Switching from a steam stripped sidestripper to a reboiled sidestripper significantly reduces main column condenser heat load. For the basis chosen, total overhead duties dropped by approximately eight to ten percent, depending on the case. Reboiling the kerosene sidestripper had a much bigger impact than reboiling the diesel sidestripper. It is relatively easy to make flash specification on the diesel: little steam was necessary. In contrast, the steam rate required to meet the kerosene flash specification was much higher. The steam condensation load drove a revamp to using extra available stages in the kerosene rather than the diesel stripper.
Extra duty on the reboiler of a reboiled sidestripper is an effective means of shifting yield between two adjacent sidecuts. The more sensitive the product flash specification is to stripping, the greater the yield shift possible. Different operations, depending on the inter-product blending affects, can be used in selecting yield shifts. Larger yield shifts are seen when all specifications are strictly meet. Smaller yield shifts are seen when the total yield of the two products having material shifted between them is kept constant.
The most important influence on yield changes was the blending affects for the different products. The second most important affect was the increase in sidestripper effectiveness (liquid-vapor ratios) with increasing reboiled sidestripper duty. Increased liquid-vapor ratios in the main column with increased duty were third. Finally, partial pressure changes with steam rate changes in the main column were least important. Steam partial pressure changes mainly changed the split between light straight run naphtha and heavy naphtha product yields.
Practical as well as theoretical issues must be balanced when considering reboiled versus partial pressure sidestrippers. While reboiled sidestrippers have many advantages, they also suffer from two major disadvantages. First, the heat to drive the reboiler comes from either product run down or residue cooling. In either case, the heat is shifted from feed preheat duty to sidestripper reboiler duty. In a unit with sufficient heater capacity or poor heat integration this does not create any problems. In a unit with limited heater capacity, heat shifts force either lower distillate yields or lower unit charge rates.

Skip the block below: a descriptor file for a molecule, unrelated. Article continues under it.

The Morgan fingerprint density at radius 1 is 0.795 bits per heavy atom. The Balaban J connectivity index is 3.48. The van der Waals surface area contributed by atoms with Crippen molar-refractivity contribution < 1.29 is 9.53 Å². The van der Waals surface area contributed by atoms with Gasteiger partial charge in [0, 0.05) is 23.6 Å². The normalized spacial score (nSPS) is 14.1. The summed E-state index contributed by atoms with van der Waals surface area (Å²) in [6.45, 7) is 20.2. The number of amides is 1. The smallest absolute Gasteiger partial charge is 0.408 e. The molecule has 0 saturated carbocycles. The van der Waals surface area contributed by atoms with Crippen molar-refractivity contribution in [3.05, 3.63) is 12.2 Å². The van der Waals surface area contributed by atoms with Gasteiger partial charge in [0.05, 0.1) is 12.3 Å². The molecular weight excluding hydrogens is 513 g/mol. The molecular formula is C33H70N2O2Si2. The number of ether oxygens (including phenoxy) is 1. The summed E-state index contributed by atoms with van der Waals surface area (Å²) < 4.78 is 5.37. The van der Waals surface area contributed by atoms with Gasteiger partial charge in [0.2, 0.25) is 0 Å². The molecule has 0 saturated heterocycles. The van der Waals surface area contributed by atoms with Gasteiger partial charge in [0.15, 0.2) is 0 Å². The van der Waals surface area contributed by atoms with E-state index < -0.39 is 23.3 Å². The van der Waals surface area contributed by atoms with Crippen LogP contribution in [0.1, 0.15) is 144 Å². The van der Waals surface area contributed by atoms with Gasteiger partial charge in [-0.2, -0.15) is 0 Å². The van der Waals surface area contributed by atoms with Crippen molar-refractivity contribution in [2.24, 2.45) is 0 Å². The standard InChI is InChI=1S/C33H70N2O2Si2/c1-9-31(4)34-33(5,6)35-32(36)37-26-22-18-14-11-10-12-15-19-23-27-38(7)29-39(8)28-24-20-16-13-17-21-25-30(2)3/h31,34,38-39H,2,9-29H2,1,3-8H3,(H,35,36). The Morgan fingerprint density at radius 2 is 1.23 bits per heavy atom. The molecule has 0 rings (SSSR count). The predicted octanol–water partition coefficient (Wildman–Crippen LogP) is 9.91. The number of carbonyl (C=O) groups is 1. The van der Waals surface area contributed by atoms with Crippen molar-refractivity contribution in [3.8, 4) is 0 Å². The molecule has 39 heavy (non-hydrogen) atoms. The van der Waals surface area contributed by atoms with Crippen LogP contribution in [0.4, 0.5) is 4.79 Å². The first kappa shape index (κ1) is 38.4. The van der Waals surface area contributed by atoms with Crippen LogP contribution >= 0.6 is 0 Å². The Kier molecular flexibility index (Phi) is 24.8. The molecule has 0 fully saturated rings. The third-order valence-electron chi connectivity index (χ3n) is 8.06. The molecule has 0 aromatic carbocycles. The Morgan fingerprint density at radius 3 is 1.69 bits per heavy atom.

Second, sidestripper reboilers have an established history
of fouling in many plants. Using TEMA standard fouling factors
is a sure way to make sure that the exchangers cannot achieve
the design stripping. Insufficiently stripped product cannot be
sold: it does not meet flash specifications. As required, parallel
reboilers or extra surface must be added to allow for fouling.
Extra surface should be added with caution. Oversurfaced exchangers
may drop fluid velocities so much that low velocity induced fouling
may overwhelm the added surface area: more is not always better.
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